The Poison Tree: Book review
Reviewed by tvnz.co.nz's Melanie Scott
The title of Erin Kelly's debut novel The Poison Tree is taken from William Blake's poem about friends, enemies and the venomous nature of repressed resentment.
It's a fitting metaphor for the journey of narrator, shy and studious Karen, whose life is changed forever after an idyllic summer that ends in tragedy.
It's the height of the London summer in 1997 and Karen has a chance meeting with the glamorous and carefree Biba, an aspiring actress.
Karen is captivated by Biba and very soon she's drawn into her bohemian lifestyle, moving into the family's rundown Highgate mansion with Biba and her brother Rex.
But the cosy trio are torn apart by a shocking incident which leaves two people dead...
The Poison Tree is told in parallel, flashing back between Karen's life present day and the events leading up to the tragedy. Revolving around the narrator, each time line is markedly different.
Karen's recollections about her relationship with Biba and Rex are filled with bittersweet nostalgia. Reminiscent of classics like Edith Wharton's Brideshead Revisited or Donna Tartt's A Secret History, Karen is the outsider who becomes part of something special for a brief period in time.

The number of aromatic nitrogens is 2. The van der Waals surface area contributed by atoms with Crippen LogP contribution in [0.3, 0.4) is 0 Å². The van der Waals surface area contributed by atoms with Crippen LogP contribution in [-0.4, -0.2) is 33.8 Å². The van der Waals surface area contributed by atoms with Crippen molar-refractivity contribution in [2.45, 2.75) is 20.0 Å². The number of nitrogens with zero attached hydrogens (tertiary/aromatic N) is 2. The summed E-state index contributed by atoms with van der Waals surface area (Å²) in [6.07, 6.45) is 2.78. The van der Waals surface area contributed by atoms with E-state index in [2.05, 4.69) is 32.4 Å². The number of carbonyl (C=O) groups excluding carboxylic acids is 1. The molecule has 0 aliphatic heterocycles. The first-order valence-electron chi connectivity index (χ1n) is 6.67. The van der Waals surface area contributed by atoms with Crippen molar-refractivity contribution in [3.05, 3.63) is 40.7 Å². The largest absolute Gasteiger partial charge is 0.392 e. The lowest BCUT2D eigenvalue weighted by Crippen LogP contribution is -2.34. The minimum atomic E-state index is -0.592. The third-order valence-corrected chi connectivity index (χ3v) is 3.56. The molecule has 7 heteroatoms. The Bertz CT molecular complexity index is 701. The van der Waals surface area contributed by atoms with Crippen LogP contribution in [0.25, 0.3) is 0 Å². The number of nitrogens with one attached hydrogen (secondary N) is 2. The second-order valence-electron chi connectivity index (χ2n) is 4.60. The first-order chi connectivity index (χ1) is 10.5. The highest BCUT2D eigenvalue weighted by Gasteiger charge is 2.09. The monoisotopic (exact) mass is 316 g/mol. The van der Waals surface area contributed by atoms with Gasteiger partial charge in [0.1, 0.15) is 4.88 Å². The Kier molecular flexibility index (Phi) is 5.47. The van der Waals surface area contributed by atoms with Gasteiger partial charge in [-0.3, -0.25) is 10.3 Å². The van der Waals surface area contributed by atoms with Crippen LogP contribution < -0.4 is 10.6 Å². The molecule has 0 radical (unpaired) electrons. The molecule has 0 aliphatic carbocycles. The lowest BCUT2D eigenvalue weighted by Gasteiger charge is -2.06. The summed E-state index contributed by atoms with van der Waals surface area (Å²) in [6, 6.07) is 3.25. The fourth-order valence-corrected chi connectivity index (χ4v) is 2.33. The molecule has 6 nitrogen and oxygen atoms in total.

In Karen's present day, she's a changed woman, haunted by a secret crime and the spectre of her old friend. These flash-forwards to her current life are much closer in tone to your classic psychological thriller.
But The Poison Tree is subtler than a lot of suspense novels, focusing more on the complex tangle of family and relationships than any crimes committed.
It's slow paced at first as Kelly carefully builds the tension. Both timelines slowly reveal themselves as the novel builds to a shocking climax you won't see coming.
Carefully crafted and suspenseful, The Poison Tree is an excellent debut from Erin Kelly.
The Poison Tree by Erin Kelly
Publisher: Hachette (Hodder)